ANCHORAGE - A national shortage of a chemotherapy drug has hit Anchorage.
The shortage of doxorubicin is disrupting treatment for patients and could affect dozens more if it continues, according to local cancer doctors. The generic drug is also known as Adriamycin.
Doxorubicin is a common choice to treat certain breast cancer patients, said Dr. Greg Marino, director of hematology-oncology at Alaska Native Medical Center. The drug can lower the risk of the cancer coming back, he said.
Breast cancer patients have alternatives but doxorubicin is vital to helping cure lymphoma, another form of cancer, Marino told the Anchorage Daily News.
"This is the agent that has revolutionized our treatment of Hodgkins and some of the non-Hodgkins lymphomas," he said.
Other choices for lymphoma are not backed by the same level of evidence or are more toxic, he said.
"This is terrible," Marino said. "You don't expect this is 2010 in the United States of America."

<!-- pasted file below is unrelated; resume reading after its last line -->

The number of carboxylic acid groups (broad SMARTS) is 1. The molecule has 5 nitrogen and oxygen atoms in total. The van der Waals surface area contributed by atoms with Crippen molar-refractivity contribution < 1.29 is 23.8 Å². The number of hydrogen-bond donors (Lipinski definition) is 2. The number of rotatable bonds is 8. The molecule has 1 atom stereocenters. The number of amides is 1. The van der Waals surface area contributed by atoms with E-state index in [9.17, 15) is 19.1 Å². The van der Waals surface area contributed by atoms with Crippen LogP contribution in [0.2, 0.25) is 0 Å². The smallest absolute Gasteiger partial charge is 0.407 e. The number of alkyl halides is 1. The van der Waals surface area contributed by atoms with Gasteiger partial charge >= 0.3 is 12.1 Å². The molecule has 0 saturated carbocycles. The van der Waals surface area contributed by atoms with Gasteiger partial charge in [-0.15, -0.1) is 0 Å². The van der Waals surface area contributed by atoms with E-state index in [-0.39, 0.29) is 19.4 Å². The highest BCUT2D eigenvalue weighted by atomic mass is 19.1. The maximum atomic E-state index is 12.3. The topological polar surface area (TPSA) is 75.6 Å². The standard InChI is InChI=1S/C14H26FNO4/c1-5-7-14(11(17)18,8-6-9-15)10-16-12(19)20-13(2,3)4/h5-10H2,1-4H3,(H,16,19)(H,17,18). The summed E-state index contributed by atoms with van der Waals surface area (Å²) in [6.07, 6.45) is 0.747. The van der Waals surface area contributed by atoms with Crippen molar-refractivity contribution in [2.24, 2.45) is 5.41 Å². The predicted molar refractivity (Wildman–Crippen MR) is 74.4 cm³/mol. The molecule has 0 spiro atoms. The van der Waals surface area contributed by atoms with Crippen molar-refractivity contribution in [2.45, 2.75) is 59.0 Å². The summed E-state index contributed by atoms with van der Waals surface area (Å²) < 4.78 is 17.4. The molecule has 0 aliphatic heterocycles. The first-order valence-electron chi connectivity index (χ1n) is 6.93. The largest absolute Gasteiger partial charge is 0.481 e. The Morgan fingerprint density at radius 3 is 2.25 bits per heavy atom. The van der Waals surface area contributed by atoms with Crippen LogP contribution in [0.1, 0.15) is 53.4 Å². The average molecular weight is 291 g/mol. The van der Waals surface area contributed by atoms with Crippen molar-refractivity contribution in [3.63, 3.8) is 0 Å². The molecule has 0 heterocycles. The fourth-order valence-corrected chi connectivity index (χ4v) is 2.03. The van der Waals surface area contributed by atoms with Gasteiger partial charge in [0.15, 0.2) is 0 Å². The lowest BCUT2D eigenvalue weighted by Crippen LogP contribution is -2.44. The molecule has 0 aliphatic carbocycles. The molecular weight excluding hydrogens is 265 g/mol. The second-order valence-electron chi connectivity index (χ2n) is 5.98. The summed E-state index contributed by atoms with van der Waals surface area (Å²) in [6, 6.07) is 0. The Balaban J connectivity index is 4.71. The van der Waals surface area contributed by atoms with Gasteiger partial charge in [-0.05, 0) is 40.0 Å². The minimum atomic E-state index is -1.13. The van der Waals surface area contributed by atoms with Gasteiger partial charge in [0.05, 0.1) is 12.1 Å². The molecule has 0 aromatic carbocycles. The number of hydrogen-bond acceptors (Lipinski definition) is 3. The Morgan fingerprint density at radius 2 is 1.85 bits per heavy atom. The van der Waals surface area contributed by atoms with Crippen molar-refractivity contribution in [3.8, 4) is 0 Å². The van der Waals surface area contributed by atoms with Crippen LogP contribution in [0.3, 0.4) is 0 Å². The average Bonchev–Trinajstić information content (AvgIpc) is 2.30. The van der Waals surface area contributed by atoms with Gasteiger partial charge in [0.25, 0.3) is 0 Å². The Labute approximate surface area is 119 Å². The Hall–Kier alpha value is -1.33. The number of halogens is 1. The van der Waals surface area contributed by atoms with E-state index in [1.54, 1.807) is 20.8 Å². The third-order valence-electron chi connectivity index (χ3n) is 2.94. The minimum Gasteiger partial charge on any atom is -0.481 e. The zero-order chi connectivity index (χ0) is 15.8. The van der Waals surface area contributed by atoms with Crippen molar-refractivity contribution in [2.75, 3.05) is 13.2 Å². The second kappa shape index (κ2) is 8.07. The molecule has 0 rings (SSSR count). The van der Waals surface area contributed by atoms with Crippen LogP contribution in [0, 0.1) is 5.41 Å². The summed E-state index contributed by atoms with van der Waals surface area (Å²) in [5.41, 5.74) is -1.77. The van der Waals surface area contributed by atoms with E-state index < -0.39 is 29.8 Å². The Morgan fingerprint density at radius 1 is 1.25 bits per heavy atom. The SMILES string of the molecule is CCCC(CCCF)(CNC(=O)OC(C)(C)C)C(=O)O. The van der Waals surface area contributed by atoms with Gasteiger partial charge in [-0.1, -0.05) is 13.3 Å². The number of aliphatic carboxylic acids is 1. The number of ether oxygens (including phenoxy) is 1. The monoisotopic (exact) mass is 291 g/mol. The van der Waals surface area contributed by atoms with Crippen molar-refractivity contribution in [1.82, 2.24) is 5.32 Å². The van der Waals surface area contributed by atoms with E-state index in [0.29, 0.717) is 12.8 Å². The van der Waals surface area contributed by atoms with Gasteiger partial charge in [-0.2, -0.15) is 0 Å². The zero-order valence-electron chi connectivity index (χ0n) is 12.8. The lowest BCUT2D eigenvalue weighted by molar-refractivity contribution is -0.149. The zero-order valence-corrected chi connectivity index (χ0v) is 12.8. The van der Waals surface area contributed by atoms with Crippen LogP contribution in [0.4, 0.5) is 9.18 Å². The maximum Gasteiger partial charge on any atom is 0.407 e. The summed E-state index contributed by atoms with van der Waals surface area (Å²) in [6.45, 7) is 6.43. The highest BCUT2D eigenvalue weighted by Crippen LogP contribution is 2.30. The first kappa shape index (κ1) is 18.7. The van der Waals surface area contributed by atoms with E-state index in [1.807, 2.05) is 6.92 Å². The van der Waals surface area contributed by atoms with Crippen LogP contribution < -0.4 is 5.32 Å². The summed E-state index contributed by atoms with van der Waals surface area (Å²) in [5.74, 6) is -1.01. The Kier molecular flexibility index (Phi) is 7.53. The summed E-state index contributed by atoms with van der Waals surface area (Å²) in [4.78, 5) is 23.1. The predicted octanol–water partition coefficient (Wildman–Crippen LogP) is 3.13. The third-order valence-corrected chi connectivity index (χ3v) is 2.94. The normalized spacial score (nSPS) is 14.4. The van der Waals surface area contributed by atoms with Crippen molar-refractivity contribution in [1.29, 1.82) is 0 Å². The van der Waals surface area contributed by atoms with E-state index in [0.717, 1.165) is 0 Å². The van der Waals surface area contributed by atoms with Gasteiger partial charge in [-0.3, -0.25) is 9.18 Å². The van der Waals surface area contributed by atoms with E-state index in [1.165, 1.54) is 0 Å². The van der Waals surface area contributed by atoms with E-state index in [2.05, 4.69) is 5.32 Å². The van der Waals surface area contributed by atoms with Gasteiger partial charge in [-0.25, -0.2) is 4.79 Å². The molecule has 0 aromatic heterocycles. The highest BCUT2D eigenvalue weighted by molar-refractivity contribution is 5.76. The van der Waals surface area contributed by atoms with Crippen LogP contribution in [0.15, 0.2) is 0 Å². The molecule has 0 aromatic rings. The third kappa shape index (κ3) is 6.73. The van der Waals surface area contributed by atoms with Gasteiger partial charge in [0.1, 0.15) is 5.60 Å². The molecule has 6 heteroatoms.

The federal Food and Drug Administration is seeing a record number of drug shortages this year, said Valerie Jensen, associate director of the FDA's drug shortage program. Underlying all the causes, she said, is the drugs are not as profitable as other newer ones.
The FDA lists shortages and their causes. In the case of doxorubicin, one of three firms making it had manufacturing delays, and the other two have been trying to take up the slack, Jensen said.
At Katmai Oncology Group in Anchorage, Dr. Jeanne Anderson said she and her colleagues met to decide who most needs the drug.
"The small supply we have left we have to keep for our lymphoma patients," she said. "We're OK for this week."
"In a week or two it's quite possible we will have to tell our lymphoma patients ... that it's possible the top-line treatment isn't available," Anderson said.
For breast cancer patients, it may mean changing course in the middle of chemotherapy and making a judgment call about the right dosage, she said.
A woman recently diagnosed with breast cancer said she was shocked when Anderson told her Thursday that doxorubicin, one of her main chemotherapy drugs, was not available.
"I looked at her and said, 'You gotta be kidding me,'" said the woman, who did not want to be identified because many people she knows are unaware that she has cancer. "This one kind of slapped me right in the face."
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